‘What’s in a name? That which we call a rose
By any other name would smell as sweet.”
Here Juliet tells Romeo that a name is an artificial and meaningless convention.
Just read that Pepsi changed its name to ‘Pesi’ in Spain, following the name change to ‘Pecsi’ in another Argentina around July 2009. (Article) Reason: Locals pronounce the brand that way. I followed the comments to the article and there were people ‘For’ and ‘Against’ it. I was wondering what should take preference, so I thought of the following points:
- Easier pronunciation
- Coke or other competitors wouldn’t benefit from the shift of people to them due to the difficulty in pronunciation
- More localized; more attentive about the consumer preferences
- Would not make much of a difference
- Dilute the brand image; especially if there are some duplicate brands who would sell their beverage as Pepsi or similar name (assumption)
- The absence of uniformity in a global brand
- The constraint of localizing a successful global communication that could have been used otherwise
- Create apprehension in the mind of the customer who has always been purchasing ‘Pepsi’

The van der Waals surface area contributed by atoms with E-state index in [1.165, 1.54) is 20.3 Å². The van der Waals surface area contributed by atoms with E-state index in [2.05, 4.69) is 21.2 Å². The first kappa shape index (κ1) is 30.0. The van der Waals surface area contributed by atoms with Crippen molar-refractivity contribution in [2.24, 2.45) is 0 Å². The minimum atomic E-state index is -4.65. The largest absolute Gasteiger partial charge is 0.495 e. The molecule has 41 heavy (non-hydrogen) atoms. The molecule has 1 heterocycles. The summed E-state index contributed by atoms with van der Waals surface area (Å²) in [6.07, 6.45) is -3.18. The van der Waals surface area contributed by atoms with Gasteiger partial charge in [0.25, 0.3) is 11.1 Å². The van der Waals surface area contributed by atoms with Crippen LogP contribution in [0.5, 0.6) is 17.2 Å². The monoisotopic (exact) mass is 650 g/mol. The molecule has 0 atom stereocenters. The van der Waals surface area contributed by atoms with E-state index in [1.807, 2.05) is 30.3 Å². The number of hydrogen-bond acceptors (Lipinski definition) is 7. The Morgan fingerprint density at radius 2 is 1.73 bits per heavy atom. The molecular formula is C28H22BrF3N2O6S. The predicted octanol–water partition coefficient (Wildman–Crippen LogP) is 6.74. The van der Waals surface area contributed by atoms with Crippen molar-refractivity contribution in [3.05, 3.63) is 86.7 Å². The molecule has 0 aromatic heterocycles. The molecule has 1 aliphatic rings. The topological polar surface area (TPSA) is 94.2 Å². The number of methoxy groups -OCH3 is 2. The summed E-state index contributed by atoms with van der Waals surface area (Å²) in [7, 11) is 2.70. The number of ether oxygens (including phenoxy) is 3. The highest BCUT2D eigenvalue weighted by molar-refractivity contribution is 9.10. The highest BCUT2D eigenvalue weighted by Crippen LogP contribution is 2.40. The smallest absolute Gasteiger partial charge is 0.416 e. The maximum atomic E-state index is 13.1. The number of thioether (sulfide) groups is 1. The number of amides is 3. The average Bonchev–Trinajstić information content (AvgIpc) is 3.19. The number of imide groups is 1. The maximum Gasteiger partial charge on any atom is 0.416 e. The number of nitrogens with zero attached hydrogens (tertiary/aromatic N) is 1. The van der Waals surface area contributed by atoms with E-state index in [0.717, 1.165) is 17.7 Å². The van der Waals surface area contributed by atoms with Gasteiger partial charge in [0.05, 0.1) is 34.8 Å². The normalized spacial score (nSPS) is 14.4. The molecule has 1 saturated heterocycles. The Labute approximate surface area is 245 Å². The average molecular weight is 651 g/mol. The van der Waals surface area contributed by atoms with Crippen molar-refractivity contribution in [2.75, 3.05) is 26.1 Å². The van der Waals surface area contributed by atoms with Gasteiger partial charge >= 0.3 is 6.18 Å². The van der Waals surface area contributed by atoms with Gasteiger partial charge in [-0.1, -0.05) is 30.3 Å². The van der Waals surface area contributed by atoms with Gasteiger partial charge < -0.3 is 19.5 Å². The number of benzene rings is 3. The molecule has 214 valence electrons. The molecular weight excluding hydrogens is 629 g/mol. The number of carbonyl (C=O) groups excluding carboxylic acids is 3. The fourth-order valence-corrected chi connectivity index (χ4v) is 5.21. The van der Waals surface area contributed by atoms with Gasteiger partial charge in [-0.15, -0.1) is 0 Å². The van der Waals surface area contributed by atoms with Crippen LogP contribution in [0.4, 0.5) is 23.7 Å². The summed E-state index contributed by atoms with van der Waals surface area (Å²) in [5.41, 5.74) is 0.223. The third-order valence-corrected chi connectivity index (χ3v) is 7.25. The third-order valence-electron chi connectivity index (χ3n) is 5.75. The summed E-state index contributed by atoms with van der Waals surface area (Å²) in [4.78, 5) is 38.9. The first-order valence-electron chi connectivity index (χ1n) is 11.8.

I think the name change was not necessary. Not because the cons are exceeding the pros but the cons seem to be much more specific and the pros are either vague or an assumption of a situation that has equal probability of happening and not happening.
The most important point here is that of imagery. For Pepsi, the symbol, the logo, is its major brand identity; people identify Pepsi with its logo, unlike coca cola, whose brand image is calligraphic writing of the brand name. Hence, the name as far as the ‘P’ of Pepsi was concerned was the least common differentiator that was not necessary to tamper with.
Somewhere, it creates a certain lacunae within the minds of the consumer. Especially, in this globalized world where people are much more exposed to global campaigns and happenings , it might just be a tad difficult for a local to associate Pepsi endorsed by giants like Beckham and other endorsers and immediately register with Pesi or Pecsi.
A better solution would have been to continue branding as ‘Pepsi’ in their communication in the ‘local slang’. So, that after a period of time with repeated exposure to the same communication whenever the word Pepsi is seen the mind equates it to the sound of ‘Pesi’ or ‘Pecsi’. So, you could have showed a bottle with ‘Pepsi’ written on it but stress on the factor that it would be called ‘Pesi’ or ‘Pecsi’ from now on. In that way you still respect the local needs and give/sell them a global brand. A win-win for both sides.